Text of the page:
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3 Business Tax Mistakes to Avoid This Tax Season



Ah tax season – That time of year when we’re required to get our ducks in a row whether we’re ready or not. And as a small business owner, there are extra pieces of your tax filing puzzle you need to watch out for to make sure you’re not only following the law but also getting the most tax savings for your business.


Working with a tax professional is always the best route to go when making tax decisions for your business, but making sure your tax-filing professional has the most accurate information possible about your business is essential in order for them to provide you with the best possible guidance and file the most accurate return come tax time.


To make sure your tax business tax return goes as smoothly as possible, make sure to avoid these three common employer tax mistakes.


01 | Wage and Hourly Payroll Tax Mistakes


Your business gets to deduct the compensation you pay to employees and contractors. But, minimum wage issues, overtime, holiday pay, and comp hours can complicate your payroll if you have W-2 employees and make your tax filing even more complicated. Plus, miscalculating what you’ve paid your employees, and therefore, how much tax has been paid on their earnings can have legal consequences for your company.


To avoid compensation issues, make sure your payment policies are clear and concise. If you have limitations to working hours, (for instance, you don’t provide holiday pay or overtime) make these policies crystal clear from the very beginning.  Automate your payroll and tax withholding system, or hire a professional accountant to keep track of employee tax withholdings and quarterly payments.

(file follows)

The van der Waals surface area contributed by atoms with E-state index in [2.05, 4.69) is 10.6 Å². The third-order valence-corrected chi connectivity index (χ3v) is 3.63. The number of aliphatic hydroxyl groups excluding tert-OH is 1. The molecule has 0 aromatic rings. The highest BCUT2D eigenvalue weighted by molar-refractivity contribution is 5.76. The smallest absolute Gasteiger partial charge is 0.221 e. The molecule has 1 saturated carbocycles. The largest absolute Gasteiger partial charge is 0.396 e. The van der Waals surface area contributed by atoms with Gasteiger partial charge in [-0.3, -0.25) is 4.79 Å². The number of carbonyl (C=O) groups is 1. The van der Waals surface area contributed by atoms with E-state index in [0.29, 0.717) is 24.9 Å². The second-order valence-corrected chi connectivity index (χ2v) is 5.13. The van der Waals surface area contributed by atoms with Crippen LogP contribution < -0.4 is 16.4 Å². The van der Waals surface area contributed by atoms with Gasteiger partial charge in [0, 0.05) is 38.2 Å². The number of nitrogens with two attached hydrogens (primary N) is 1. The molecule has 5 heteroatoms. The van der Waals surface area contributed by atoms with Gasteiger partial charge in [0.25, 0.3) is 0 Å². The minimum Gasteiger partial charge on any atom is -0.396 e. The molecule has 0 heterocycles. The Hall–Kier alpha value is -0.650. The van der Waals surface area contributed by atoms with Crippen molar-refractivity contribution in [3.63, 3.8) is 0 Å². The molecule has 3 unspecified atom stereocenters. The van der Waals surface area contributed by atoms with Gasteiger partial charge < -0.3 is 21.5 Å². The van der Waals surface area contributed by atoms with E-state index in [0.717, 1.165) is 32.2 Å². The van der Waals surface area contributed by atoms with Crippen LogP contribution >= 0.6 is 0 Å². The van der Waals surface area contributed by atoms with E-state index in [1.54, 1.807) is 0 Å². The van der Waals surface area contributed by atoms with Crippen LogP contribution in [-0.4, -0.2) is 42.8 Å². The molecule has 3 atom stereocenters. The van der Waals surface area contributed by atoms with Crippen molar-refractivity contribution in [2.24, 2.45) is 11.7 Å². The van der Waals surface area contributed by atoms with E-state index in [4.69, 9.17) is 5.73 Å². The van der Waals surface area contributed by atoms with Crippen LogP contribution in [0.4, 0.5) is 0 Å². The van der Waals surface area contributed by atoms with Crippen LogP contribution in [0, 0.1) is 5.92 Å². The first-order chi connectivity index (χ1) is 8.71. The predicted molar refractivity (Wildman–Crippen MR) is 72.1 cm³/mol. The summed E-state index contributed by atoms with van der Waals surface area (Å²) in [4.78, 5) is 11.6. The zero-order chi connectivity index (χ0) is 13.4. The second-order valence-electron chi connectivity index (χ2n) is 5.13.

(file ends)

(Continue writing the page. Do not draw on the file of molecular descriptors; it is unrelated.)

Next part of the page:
Where possible, hire your team members as salaried employees paid the same amount each month on a regular pay schedule or as contractors on a flat-fee basis, rather than as hourly employees. This eliminates the need to track fluctuating work hours, overtime, or payroll tax. This won’t be possible for every type of role, but if you can, hiring someone as a contractor will help you get the work you need without having to worry about overtime pay, hourly time tracking, and tax withholdings.

Keeping your company payroll and tax withholdings clear and organized throughout the year will make it as easy as possible to file your business tax return and take a deduction for wages paid.


02 | Beware of Misclassifying an Employee as an Independent Contractor


Misclassifying an employee as an independent contractor might seem like a convenient shortcut, but beware—the tax consequences (and employment consequences) for doing so can be costly.


Hiring independent contractors to perform work for you has benefits over hiring W-2 employees. Mainly, your business doesn’t have to pay payroll tax, as this tax is paid fully by the contractor. This makes independent contractors ideal when it comes to tax seasons, but only certain team members can be treated as independent contractors based on the level of freedom they have to perform their work. 


As tempting as it may be to not have to worry about payroll tax if you hire a contractor, the misclassification of a team member can lead to hefty fines, back taxes, and employment law headaches. Plus, it's not just about who pays the payroll tax—misclassified workers may be denied essential protections like overtime pay and workers' compensation which could come back to haunt you. 


So how do you avoid misclassifying an employee? To start, recognize that if you have substantial control over the work your team member does and how they do it, they are most likely an employee. If a team member has the freedom to decide what tools or methods they’re going to use for the job and operate as their own business, they are a contractor.